Wednesdays at the successful Make and Bake group at Bath City Farm just got busier and busier over the last five years, to the point where the organisers of this mental health support group felt they just couldn’t give the mixed group the attention they all deserved. All members of the original Make and Bake group live with long-term mental health problems and found this group supportive and rewarding, boosting their mental health and helping break isolation.
So they decided to apply for a B&NES Community Wellness Grant to expand the group. Now, thanks to the grant for £1,998, the group can welcome an additional ten people, and the products they’re making and baking are helping raise funds for the Farm Shop, creating a virtuous circle.
Abigail has been coming to the Make and Bake group for five years to help with her own mental health and wellbeing and is now an active volunteer helping to run the sessions. “I retired from work on medical grounds after I was diagnosed with two serious mental health conditions. I was having six months off work every couple of years, I was so unwell. In the end my psychiatrist said I couldn’t work anymore and I was retired after 20 years of teaching. It was a relief in the end as I was so unwell but I miss the camaraderie of having colleagues, you miss the end of term do, the Christmas do.”
“I came up here with a support worker about five years ago. Here we have a Christmas meal together, volunteer barbecues, you’re volunteering but it’s like working, well the good bits (of working). Not only is it really interesting work, it’s like a little family, I come up here on a Wednesday and Thursday, I’m a key volunteer so I’m given more responsibility.”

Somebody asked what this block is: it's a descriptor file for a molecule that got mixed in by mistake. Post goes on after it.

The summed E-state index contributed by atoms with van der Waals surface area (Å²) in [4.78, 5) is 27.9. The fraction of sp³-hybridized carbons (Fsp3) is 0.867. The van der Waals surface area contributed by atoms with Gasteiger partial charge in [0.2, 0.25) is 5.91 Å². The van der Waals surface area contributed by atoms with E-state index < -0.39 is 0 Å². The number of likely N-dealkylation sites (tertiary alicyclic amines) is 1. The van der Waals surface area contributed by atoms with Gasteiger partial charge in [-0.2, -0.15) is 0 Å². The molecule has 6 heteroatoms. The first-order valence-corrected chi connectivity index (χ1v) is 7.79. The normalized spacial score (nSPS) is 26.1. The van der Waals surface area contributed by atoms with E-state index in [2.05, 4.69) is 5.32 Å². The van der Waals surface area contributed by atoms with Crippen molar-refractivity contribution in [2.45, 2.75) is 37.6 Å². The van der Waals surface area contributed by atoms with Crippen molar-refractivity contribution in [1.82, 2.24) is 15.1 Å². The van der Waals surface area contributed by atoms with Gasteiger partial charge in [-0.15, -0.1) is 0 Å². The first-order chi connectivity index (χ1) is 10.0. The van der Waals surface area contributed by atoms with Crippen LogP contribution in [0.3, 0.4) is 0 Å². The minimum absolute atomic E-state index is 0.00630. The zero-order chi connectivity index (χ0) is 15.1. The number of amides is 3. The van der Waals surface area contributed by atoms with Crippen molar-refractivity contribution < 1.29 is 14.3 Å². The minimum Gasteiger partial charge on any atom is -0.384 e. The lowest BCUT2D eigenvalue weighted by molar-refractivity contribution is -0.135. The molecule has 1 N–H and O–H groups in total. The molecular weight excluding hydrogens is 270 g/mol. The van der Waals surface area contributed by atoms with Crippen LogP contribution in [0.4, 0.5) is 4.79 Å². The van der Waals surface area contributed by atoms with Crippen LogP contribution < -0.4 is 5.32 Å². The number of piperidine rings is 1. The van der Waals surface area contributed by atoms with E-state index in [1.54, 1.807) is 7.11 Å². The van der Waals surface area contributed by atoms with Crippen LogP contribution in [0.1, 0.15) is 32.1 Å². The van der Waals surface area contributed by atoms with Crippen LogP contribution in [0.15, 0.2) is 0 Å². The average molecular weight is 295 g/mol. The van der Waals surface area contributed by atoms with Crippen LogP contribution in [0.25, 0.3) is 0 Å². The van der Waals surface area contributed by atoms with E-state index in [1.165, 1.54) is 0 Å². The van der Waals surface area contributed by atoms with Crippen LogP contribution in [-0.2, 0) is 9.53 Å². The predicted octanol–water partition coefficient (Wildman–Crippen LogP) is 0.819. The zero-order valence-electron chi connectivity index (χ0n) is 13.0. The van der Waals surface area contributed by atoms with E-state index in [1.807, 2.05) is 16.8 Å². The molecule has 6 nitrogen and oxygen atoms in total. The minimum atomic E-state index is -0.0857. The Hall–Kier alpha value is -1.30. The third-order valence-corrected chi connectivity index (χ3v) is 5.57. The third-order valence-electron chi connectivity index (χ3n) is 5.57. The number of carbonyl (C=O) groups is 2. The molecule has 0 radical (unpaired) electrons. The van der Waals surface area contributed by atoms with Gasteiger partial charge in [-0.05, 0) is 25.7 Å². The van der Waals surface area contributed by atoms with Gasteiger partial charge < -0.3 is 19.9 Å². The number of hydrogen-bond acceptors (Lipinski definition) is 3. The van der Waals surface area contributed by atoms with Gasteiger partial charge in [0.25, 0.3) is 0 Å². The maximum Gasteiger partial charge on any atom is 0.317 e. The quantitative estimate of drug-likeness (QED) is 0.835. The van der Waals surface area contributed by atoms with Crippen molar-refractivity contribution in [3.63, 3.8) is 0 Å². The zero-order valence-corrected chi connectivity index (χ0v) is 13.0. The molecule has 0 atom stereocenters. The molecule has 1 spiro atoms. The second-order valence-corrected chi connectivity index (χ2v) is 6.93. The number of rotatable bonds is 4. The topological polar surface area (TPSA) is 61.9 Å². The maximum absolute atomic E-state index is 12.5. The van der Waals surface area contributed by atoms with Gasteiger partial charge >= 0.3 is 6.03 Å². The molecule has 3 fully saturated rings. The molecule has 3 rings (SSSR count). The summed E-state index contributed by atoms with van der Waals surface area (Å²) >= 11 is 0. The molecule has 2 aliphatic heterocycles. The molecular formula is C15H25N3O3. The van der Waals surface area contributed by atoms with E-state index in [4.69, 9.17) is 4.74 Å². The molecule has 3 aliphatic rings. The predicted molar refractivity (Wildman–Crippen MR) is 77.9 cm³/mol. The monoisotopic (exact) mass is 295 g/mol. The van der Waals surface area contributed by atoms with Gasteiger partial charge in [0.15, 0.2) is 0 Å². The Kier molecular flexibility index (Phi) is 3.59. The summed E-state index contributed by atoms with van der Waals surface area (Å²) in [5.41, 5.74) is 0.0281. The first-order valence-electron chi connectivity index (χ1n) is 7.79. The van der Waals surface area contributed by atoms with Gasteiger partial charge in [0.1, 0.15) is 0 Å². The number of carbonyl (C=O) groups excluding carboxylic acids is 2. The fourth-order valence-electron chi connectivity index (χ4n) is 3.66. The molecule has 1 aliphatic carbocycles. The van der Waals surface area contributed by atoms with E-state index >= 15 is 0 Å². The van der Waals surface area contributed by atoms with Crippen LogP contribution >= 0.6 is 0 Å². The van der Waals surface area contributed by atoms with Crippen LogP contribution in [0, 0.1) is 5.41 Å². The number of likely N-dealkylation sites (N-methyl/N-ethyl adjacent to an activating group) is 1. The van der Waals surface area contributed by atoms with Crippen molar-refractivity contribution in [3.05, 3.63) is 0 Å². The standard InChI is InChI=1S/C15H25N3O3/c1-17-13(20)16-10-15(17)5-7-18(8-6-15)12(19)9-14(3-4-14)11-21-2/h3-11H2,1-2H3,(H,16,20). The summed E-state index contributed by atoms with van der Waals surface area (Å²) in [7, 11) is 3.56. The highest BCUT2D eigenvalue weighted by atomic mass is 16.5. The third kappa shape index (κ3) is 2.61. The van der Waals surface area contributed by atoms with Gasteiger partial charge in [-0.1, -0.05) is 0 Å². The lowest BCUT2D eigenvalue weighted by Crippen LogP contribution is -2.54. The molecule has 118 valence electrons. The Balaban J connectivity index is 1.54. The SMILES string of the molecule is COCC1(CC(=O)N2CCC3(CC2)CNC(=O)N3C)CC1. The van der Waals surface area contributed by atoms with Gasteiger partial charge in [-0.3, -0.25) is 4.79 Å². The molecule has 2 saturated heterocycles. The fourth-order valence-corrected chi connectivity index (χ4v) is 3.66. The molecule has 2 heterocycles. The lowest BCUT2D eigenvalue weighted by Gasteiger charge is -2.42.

Every Wednesday the new group are busy making beautiful things to sell in the farm shop. Group members can learn to sew, knit or felt, all while enjoying a welcome natter with other members over a cuppa.
From drawings to hair accessories and home decorations, everything they make raises vital funds so the Farm can support more people in need. The sessions are led by Alexia who is on hand to help with activities, give demonstrations and individual support.
Abigail has also been trained as a peer mentor by St Mungos and Avon and Wiltshire Partnership so she acts as a link between them and people who could benefit from coming to Bath City Farm to support their mental health and wellbeing.
“Coming to the group is about socialising, it stops us feeling isolated, some of the group would be really isolated if they didn’t come. People get two buses to come here, they love to come and chat with everyone, making friends, we do have a laugh,” Abigail said.
*Some names have been changed